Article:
SPECIAL AGENT K-7. C.C.Burr Productions / Puritan Pictures, 1936. Walter McGrail, Queenie Smith, Irving Pichel, Donald Reed, Willy Castello, Duncan Renaldo, Joy Hodges. Based on the radio series character created (or played) by George Zimmer. Director: Bernard B. Ray (as Raymond K. Johnson).

   The espionage adventure radio series referred to appeared on the NBC network between 1932 and 1934, as I understand it. This is a long time ago, and information is hard to come by when it comes to radio this old. No copies of any of the episodes are known to exist. This movie was made in 1936 or 1937, and another radio series came along in 1939, one called Secret Agent K-7 Returns.

   This second series was carried by CBS and starred Jay Jostyn, an actor best known by OTR fans for his long-running lead role in the program Mr. District Attorney. The second series of K-& adventures lasted for 78 episodes, many of which are generally available and in circulation. See The Digital Deli website for more details.

   Any resemblance between the movie and the second radio series is next to none. In the movie, agent K-7, by name “Lanny” Landers and played by Walter McGrail, is not a spy of any kind, but an undercover agent for the FBI. Home from abroad, he’s asked to help crack down on organized crime in a city filled with hoodlums, gamblers and gangsters of all sorts.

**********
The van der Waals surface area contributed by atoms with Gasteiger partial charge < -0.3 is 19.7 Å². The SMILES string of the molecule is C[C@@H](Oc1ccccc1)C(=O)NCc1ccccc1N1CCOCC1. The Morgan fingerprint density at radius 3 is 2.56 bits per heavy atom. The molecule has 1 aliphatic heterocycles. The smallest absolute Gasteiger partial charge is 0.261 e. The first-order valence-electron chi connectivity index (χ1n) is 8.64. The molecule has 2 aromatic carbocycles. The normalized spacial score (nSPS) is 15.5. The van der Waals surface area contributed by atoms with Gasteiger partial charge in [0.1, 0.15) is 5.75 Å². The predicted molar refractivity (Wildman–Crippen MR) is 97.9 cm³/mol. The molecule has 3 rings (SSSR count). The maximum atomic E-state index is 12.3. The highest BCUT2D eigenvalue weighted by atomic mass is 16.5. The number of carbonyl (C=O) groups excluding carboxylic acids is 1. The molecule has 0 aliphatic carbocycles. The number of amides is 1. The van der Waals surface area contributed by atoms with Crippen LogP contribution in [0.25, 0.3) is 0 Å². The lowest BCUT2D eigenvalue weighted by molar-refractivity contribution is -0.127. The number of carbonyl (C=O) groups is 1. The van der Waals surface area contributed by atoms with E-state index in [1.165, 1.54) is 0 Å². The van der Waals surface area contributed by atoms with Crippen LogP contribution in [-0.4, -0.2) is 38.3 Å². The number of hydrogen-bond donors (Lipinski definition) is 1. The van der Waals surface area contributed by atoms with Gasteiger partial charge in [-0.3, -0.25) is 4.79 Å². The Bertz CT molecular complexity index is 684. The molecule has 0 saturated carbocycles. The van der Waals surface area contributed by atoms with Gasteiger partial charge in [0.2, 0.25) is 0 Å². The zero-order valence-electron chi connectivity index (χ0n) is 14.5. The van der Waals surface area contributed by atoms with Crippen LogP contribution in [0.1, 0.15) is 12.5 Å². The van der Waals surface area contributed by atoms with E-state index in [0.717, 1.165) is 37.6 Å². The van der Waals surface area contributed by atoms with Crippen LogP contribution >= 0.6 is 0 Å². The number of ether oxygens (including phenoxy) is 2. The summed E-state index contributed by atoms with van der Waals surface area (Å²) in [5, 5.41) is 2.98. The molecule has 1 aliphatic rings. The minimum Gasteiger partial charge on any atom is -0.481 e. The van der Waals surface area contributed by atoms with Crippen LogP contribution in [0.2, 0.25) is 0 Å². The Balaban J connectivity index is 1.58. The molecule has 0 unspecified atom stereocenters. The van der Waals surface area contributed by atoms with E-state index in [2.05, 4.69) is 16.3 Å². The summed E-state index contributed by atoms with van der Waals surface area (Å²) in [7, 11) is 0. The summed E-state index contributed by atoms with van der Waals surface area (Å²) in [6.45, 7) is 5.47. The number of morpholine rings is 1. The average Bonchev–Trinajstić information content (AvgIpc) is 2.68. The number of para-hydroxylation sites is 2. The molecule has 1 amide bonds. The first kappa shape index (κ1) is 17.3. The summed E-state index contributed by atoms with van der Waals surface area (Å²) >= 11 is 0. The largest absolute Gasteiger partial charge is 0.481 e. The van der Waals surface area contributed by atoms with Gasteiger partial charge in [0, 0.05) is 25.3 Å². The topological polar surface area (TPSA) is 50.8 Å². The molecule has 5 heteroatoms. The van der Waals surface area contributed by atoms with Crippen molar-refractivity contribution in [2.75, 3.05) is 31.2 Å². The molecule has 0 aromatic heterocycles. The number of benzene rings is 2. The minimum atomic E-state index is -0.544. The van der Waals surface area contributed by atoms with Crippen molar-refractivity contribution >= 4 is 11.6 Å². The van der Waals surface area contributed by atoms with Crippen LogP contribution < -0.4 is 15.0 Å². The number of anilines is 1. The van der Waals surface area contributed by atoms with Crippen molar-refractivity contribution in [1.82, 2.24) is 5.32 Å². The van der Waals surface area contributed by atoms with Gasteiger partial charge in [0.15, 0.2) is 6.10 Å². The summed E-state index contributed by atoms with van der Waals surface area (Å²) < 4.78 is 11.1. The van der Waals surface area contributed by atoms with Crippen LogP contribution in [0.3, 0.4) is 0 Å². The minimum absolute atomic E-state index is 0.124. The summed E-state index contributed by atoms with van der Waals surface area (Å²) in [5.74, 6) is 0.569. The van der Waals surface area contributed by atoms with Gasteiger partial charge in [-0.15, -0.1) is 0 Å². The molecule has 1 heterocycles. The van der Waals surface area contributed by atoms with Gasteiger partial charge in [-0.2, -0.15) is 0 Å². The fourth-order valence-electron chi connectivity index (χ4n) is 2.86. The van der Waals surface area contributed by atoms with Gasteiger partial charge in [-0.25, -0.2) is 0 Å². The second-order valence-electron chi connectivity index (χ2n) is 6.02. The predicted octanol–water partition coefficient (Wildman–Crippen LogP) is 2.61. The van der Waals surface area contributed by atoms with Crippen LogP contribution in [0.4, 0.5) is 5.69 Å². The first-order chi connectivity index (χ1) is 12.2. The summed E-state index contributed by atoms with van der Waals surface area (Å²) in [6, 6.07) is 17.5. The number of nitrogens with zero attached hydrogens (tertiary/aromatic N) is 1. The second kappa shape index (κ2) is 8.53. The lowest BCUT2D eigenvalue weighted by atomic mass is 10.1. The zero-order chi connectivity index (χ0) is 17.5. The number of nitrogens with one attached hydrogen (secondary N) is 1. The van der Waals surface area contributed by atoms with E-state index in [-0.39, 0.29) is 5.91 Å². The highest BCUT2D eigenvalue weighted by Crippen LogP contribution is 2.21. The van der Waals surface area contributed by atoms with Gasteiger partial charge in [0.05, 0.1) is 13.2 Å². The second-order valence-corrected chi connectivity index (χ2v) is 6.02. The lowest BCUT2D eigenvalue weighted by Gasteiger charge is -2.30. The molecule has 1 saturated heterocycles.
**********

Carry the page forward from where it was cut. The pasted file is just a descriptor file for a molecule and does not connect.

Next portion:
Most of the activity in the film takes place in and around a nightclub owned by Eddie Geller, who has just been the beneficiary of a hung jury. When he is killed in his office, it is the fiancĂ© of reporter Olive O’Day (Queenie Smith) who is the primary suspect. She, of course, asks Landers for help.

   The detective story that follows is a complicated one, with lots of suspects and false trails, as many as can be squeezed into a cramped 70 minutes worth of running time, which also includes a song by one Joy Hodges, later known for helping Ronald Reagan launch his acting career. The killer is obvious, though, from the very first moment he appears on the screen, taking the sheen off most of what follows. There are glimpses of what otherwise could have been, but “could have been” never counts for very much.